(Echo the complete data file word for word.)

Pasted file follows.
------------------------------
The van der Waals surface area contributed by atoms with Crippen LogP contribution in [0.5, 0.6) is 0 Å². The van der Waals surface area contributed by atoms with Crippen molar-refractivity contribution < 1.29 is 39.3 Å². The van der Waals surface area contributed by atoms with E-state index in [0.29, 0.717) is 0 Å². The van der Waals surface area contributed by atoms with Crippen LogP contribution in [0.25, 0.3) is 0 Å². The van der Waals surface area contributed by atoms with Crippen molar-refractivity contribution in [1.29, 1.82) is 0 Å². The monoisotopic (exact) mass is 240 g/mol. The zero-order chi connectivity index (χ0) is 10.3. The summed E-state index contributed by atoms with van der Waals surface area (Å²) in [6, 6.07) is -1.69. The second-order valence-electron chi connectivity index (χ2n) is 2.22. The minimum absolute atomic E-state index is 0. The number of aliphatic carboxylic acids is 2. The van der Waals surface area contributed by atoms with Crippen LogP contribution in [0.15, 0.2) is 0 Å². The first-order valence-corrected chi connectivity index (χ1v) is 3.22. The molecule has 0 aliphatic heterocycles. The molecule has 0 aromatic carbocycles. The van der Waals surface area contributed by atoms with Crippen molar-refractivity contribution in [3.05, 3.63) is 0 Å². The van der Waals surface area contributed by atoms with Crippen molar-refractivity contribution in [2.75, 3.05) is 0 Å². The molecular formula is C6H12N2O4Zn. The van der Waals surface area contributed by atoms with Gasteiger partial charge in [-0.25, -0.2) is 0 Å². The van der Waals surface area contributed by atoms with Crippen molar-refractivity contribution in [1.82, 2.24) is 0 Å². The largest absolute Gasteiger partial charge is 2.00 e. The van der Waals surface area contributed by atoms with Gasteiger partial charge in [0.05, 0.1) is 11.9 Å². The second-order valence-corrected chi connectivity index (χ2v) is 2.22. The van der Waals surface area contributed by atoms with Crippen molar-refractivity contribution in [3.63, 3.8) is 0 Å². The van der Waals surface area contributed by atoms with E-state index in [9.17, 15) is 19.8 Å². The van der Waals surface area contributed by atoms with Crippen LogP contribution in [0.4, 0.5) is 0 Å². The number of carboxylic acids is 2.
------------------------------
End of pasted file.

The van der Waals surface area contributed by atoms with Crippen LogP contribution in [0.5, 0.6) is 0 Å². The van der Waals surface area contributed by atoms with Crippen molar-refractivity contribution < 1.29 is 39.3 Å². The van der Waals surface area contributed by atoms with E-state index in [0.29, 0.717) is 0 Å². The van der Waals surface area contributed by atoms with Crippen LogP contribution in [0.25, 0.3) is 0 Å². The van der Waals surface area contributed by atoms with Crippen molar-refractivity contribution in [1.29, 1.82) is 0 Å². The monoisotopic (exact) mass is 240 g/mol. The zero-order chi connectivity index (χ0) is 10.3. The summed E-state index contributed by atoms with van der Waals surface area (Å²) in [6, 6.07) is -1.69. The second-order valence-electron chi connectivity index (χ2n) is 2.22. The minimum absolute atomic E-state index is 0. The number of aliphatic carboxylic acids is 2. The van der Waals surface area contributed by atoms with Crippen LogP contribution in [0.15, 0.2) is 0 Å². The first-order valence-corrected chi connectivity index (χ1v) is 3.22. The molecule has 0 aliphatic heterocycles. The molecule has 0 aromatic carbocycles. The van der Waals surface area contributed by atoms with Crippen molar-refractivity contribution in [3.05, 3.63) is 0 Å². The van der Waals surface area contributed by atoms with Crippen molar-refractivity contribution in [2.75, 3.05) is 0 Å². The molecular formula is C6H12N2O4Zn. The van der Waals surface area contributed by atoms with Gasteiger partial charge in [-0.25, -0.2) is 0 Å². The van der Waals surface area contributed by atoms with Crippen molar-refractivity contribution in [1.82, 2.24) is 0 Å². The largest absolute Gasteiger partial charge is 2.00 e. The van der Waals surface area contributed by atoms with Gasteiger partial charge in [0.05, 0.1) is 11.9 Å². The second-order valence-corrected chi connectivity index (χ2v) is 2.22. The van der Waals surface area contributed by atoms with Crippen molar-refractivity contribution in [3.63, 3.8) is 0 Å². The van der Waals surface area contributed by atoms with E-state index in [9.17, 15) is 19.8 Å². The van der Waals surface area contributed by atoms with Crippen LogP contribution in [0.4, 0.5) is 0 Å². The number of carboxylic acids is 2.